Kleck's recent research on illegal gun markets has found that organized gun trafficking is largely irrelevant to the arming of America's criminals, and that high-volume trafficking is virtually nonexistent. Instead, gun theft is central to the channeling of guns into criminal hands. Other recent research has found that higher general gun ownership rates reduce homicide rates, probably because the violence-reducing effects of guns among noncriminal victims and prospective victims outweigh the violence-increasing effects of guns among criminals.
David J. Bordua Professor of Criminology
314B Eppes Hall
Ph.D. 1979, University of Illinois at Urbana; Sociology
M.A. 1975, University of Illinois at Urbana; Sociology
B.A. 1973, University of Illinois, with High Honors and with Distinction; Sociology
- Research Design and Causal Inference
- Survey Research
- Applied Statistics
- Introduction to Research Methods
- Law Enforcement
- Research Methods in Criminology
- Violence Theory Seminar
- Crime Control
- Assessing Evidence
- Guns and Violence
- Gun Control
- Crime control
- (with James C. Barnes) “Article productivity among the faculty of criminology and criminal justice doctoral programs, 2011.” Journal of Criminal Justice Education 22(1).
- (with James C. Barnes) “Deterrence and macro-level perceptions of punishment risks: is there a “collective wisdom?” Crime and Delinquency 2013.
- (with James C. Barnes) “Do more police generate more crime deterrence?” Crime and Delinquency (forthcoming).
- Kleck, Gary, Brion Sever, Spencer Li, and Marc Gertz. 2005. “The Missing Link in General Deterrence Research.” Criminology 43(3):623-659.
- Kleck, Gary and Jongyeon Tark. 2005. “Resisting Crime: The Effects of Victim Action on the Outcomes of Crimes.” Criminology 42(4):861-909.
- Kleck, Gary and Theodore Chiricos. 2002. “Unemployment and Property Crime: a Target-Specific Assessment of Opportunity and Motivation as Mediating Factors.” Criminology 40(3):649-680.
- Kleck, Gary and Don B. Kates. Armed: New Perspectives on Gun Control . N.Y.: Prometheus Books. Selected to Choice Current Reviews for Academic Libraries' 39th annual “Outstanding Academic Title List,” awarded for “excellence in scholarship and presentation, the significance of their contribution to their field, and their value as an important treatment of their topic.”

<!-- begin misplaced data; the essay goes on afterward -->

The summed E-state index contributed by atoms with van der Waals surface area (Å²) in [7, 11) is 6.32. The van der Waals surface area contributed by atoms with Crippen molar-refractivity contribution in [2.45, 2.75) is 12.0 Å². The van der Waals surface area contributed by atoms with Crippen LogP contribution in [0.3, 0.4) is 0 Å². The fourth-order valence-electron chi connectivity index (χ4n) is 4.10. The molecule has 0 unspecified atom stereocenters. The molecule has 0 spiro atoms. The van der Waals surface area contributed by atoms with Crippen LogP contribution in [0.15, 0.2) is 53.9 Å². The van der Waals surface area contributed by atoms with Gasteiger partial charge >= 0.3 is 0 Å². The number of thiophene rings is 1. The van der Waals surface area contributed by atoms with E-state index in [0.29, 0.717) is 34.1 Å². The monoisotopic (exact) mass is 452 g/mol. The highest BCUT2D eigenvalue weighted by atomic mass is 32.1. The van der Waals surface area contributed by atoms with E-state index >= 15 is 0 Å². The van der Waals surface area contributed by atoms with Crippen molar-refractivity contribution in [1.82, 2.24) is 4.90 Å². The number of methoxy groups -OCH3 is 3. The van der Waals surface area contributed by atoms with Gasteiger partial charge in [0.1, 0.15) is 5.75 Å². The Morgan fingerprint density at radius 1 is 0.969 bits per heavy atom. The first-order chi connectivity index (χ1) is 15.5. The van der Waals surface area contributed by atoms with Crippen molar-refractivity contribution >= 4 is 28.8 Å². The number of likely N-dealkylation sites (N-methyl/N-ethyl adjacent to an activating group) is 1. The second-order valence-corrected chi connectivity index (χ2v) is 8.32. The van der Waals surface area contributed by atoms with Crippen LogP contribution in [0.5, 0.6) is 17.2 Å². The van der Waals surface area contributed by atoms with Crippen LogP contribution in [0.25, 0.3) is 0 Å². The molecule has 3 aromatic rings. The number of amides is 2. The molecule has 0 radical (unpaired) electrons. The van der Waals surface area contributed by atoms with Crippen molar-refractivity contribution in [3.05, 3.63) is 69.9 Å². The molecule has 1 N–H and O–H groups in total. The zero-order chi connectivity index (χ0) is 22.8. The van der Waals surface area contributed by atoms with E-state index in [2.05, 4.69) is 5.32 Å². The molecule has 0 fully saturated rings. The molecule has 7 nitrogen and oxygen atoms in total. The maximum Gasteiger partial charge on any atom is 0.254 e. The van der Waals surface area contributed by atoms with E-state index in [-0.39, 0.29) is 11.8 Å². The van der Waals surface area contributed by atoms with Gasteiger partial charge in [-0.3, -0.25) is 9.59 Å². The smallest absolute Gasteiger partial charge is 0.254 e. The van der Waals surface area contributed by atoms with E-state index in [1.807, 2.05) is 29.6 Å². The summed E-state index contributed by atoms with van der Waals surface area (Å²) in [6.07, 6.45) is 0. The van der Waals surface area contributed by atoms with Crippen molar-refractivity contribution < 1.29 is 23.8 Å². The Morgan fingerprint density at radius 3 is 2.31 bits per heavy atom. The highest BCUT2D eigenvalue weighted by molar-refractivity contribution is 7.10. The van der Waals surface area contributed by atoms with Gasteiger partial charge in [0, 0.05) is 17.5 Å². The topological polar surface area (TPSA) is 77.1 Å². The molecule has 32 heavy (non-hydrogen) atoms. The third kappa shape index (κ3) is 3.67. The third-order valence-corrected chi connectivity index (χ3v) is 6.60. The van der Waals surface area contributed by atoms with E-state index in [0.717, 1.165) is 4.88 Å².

- Kleck, Gary and Michael Hogan. 1999. “A National Case-control Study of Homicide Offending and Gun Ownership.” Social Problems 46(2):275-293.
- Kleck, Gary. 1997. Targeting Guns: Firearms and their Control . Hawthorne, N.Y.: Aldine de Gruyter.
- Kleck, Gary and Don B. Kates, Jr. 1997. The Great American Gun Debate: Essays on Firearms and Violence . San Francisco: Pacific Research Institute for Public Policy.
- Kleck, Gary, Charles Crawford, and Ted Chiricos. 1996. “Defendant's Race and Sentencing as a Habitual Offender.” Criminology 36(3):481-511.
- Kleck, Gary and Marc Gertz. 1995. “Armed Resistance to Crime: the Prevalence and Nature of Self-defense with a Gun.” Journal of Criminal Law & Criminology 86(1):150-187.
- Kleck, Gary. 1991. Point Blank: Guns and Violence in America . Hawthorne, N.Y.:Aldine de Gruyter. Winner of the Michael J. Hindelang Award of the American Society of Criminology.
- Gary Kleck. 2009. “Guns and crime.” Pp. 85-92 in 21st Century Criminology: A Reference Handbook, edited by J. Mitchell Miller. Thousand Oaks, CA: Sage.
- Gary Kleck. 2009. “How not to study the effect of gun levels on violence rates.” Journal on Firearms and Public Policy 21:65-93.
- Gary Kleck. 2009. “The worst possible case for gun control: mass shootings in schools.” American Behavioral Scientist 52(10):1447-1464.
- Gary Kleck and Shun-Yung Wang. 2009. “The myth of big-time gun trafficking.” UCLA Law Review 56(5):1233-1294.
- Gary Kleck and Tomislav Kovandzic. 2009. “City-level characteristics and individual handgun ownership: effects of collective security and homicide.” Journal of Contemporary Criminal Justice 25(1):45-66.
- Gary Kleck, Marc Gertz, and Jason Bratton. 2009. “Why do people support gun control?” Journal of Criminal Justice 37(5): 496-504.
- Testing a Fundamental Assumption of Deterrence-Based Crime Control Policy, $80,590, awarded by the Charles E. Culpeper Foundation to study the link between actual and perceived punishment levels, 1997.
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